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N2 - Purpose: Calpains are calcium-activated, intracellular, non-lysosomal, cysteine proteases that hydrolyze lens crystallins and cytoskeletal proteins. Elevated calcium is a frequent finding in both rodent and human cataracts, and calpain 2 is present in lenses of both species. Lens epithelium forms a critical barrier to influx of calcium, but the role of calpain 2 in lens epithelium is poorly characterized. Thus, the purpose of the present experiment was to determine the role of calpain 2 in lens epithelial cell death. Methods: Mouse lens epithelial cells (α-TN4) were cultured with the calcium ionophore ionomycin to promote calcium influx. Release of LDH into the culture medium was measured as a general marker of cell death, while necrosis and apoptosis were detected by staining with ethidium homodimer III (EtD-III) or FITC-annexin V. Calpain activity was determined by zymography and immunoblotting for activation-associated, fragments of calpain. Breakdown products of calpain substrate α-spectrin were also detected by immunoblotting as additional markers of calpain activation. Results: Calpain 2 was found to be the major calpain isozyme in α-TN4 cells. Ionomycin caused leakage of LDH into the medium, activation of calpain 2, proteolysis of α-spectrin, and changes in α-TN4 cell morphology and staining characteristic of necrotic cell death. Calpain inhibitor SNJ-1945 significantly inhibited these changes. Conclusions: The ability of mouse lens epithelium to maintain lens transparency would be compromised by activation of calpain 2 and associated necrotic cell death. Since calpain 2 is ubiquitously present in all animal lenses so far observed, the current results may predict the pathological consequences of calpain 2 activation in animal lenses including those of man.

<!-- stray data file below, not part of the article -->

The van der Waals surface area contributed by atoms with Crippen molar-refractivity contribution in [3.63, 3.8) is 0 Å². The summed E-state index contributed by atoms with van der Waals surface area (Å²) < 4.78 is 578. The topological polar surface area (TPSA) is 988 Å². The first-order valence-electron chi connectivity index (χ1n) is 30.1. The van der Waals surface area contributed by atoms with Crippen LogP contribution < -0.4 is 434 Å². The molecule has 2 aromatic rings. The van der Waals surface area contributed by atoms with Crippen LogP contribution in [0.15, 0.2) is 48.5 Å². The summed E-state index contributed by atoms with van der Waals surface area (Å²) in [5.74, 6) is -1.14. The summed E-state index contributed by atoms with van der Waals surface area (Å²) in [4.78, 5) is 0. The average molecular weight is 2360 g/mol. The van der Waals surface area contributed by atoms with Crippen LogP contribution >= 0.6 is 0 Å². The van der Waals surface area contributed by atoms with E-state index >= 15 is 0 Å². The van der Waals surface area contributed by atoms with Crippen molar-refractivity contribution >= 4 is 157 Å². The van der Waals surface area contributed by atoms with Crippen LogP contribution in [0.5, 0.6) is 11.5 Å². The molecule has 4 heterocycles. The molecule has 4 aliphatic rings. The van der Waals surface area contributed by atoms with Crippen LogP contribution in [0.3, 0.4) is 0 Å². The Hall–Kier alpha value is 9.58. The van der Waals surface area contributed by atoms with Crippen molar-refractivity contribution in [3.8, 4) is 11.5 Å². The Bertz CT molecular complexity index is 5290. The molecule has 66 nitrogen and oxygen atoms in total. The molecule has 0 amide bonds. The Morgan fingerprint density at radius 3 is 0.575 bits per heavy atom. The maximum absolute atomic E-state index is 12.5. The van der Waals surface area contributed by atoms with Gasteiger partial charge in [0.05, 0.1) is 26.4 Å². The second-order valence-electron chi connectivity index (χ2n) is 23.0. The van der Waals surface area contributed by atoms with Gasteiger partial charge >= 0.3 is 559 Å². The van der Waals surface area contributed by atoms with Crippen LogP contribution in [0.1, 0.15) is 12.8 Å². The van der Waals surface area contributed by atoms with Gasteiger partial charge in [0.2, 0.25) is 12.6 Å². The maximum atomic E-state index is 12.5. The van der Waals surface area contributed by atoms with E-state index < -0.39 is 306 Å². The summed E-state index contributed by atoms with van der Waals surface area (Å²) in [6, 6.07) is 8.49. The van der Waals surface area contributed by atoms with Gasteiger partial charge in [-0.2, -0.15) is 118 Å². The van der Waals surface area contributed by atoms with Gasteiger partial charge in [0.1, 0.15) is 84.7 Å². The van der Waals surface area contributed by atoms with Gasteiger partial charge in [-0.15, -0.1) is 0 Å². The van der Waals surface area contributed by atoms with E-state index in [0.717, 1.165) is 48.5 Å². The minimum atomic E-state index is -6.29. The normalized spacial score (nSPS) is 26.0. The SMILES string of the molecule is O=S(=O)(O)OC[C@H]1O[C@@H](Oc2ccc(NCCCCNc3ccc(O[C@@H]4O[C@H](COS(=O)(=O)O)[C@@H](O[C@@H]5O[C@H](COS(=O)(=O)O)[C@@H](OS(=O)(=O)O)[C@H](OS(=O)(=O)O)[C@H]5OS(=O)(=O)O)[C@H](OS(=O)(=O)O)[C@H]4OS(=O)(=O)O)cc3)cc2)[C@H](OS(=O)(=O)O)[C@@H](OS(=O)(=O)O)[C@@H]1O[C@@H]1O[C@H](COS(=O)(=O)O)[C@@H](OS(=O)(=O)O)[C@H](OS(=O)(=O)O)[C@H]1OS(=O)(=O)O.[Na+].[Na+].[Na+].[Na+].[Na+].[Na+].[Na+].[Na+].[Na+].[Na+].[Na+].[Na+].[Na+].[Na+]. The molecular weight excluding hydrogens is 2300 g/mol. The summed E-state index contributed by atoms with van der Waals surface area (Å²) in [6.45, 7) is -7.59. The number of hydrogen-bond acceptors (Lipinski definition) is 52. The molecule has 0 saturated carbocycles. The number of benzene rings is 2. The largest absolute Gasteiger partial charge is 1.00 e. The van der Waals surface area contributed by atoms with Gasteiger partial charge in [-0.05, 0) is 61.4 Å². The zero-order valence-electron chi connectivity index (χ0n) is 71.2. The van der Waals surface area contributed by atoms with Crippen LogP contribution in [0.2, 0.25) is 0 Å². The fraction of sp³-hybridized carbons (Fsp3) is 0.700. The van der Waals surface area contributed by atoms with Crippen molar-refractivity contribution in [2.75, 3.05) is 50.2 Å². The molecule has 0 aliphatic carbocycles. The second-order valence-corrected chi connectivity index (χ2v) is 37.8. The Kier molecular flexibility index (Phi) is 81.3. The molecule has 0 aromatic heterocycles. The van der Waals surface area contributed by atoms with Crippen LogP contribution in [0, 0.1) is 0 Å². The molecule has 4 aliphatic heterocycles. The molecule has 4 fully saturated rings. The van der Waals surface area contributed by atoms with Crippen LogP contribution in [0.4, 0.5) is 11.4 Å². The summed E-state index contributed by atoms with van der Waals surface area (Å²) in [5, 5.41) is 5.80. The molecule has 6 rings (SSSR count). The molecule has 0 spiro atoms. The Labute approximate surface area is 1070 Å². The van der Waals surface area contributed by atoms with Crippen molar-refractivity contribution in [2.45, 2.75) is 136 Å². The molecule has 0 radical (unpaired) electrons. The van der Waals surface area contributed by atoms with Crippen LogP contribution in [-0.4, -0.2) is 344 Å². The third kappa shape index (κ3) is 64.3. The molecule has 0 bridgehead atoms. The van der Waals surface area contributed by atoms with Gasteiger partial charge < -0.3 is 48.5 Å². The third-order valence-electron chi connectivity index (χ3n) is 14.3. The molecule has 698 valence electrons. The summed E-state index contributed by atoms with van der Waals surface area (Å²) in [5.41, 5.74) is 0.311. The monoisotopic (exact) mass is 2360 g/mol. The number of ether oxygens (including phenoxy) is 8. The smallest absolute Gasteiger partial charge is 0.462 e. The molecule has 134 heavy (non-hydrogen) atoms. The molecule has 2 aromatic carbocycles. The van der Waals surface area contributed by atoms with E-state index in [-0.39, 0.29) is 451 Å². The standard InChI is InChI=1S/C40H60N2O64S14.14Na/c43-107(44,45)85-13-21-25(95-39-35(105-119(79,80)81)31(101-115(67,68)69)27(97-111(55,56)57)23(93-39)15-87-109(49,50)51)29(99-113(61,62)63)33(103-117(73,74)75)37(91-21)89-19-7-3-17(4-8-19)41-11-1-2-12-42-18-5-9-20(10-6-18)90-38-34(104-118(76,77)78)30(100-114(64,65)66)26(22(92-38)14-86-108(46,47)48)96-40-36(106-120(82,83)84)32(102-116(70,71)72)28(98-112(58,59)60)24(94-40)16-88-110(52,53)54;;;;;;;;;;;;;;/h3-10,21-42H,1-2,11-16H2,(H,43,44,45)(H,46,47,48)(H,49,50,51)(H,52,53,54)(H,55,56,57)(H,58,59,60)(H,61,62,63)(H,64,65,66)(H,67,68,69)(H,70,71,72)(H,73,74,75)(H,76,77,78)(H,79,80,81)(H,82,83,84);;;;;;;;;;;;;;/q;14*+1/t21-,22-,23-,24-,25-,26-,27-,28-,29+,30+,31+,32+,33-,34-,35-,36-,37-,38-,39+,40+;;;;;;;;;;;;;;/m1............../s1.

AB - Purpose: Calpains are calcium-activated, intracellular, non-lysosomal, cysteine proteases that hydrolyze lens crystallins and cytoskeletal proteins. Elevated calcium is a frequent finding in both rodent and human cataracts, and calpain 2 is present in lenses of both species. Lens epithelium forms a critical barrier to influx of calcium, but the role of calpain 2 in lens epithelium is poorly characterized. Thus, the purpose of the present experiment was to determine the role of calpain 2 in lens epithelial cell death. Methods: Mouse lens epithelial cells (α-TN4) were cultured with the calcium ionophore ionomycin to promote calcium influx. Release of LDH into the culture medium was measured as a general marker of cell death, while necrosis and apoptosis were detected by staining with ethidium homodimer III (EtD-III) or FITC-annexin V. Calpain activity was determined by zymography and immunoblotting for activation-associated, fragments of calpain. Breakdown products of calpain substrate α-spectrin were also detected by immunoblotting as additional markers of calpain activation. Results: Calpain 2 was found to be the major calpain isozyme in α-TN4 cells. Ionomycin caused leakage of LDH into the medium, activation of calpain 2, proteolysis of α-spectrin, and changes in α-TN4 cell morphology and staining characteristic of necrotic cell death. Calpain inhibitor SNJ-1945 significantly inhibited these changes. Conclusions: The ability of mouse lens epithelium to maintain lens transparency would be compromised by activation of calpain 2 and associated necrotic cell death. Since calpain 2 is ubiquitously present in all animal lenses so far observed, the current results may predict the pathological consequences of calpain 2 activation in animal lenses including those of man.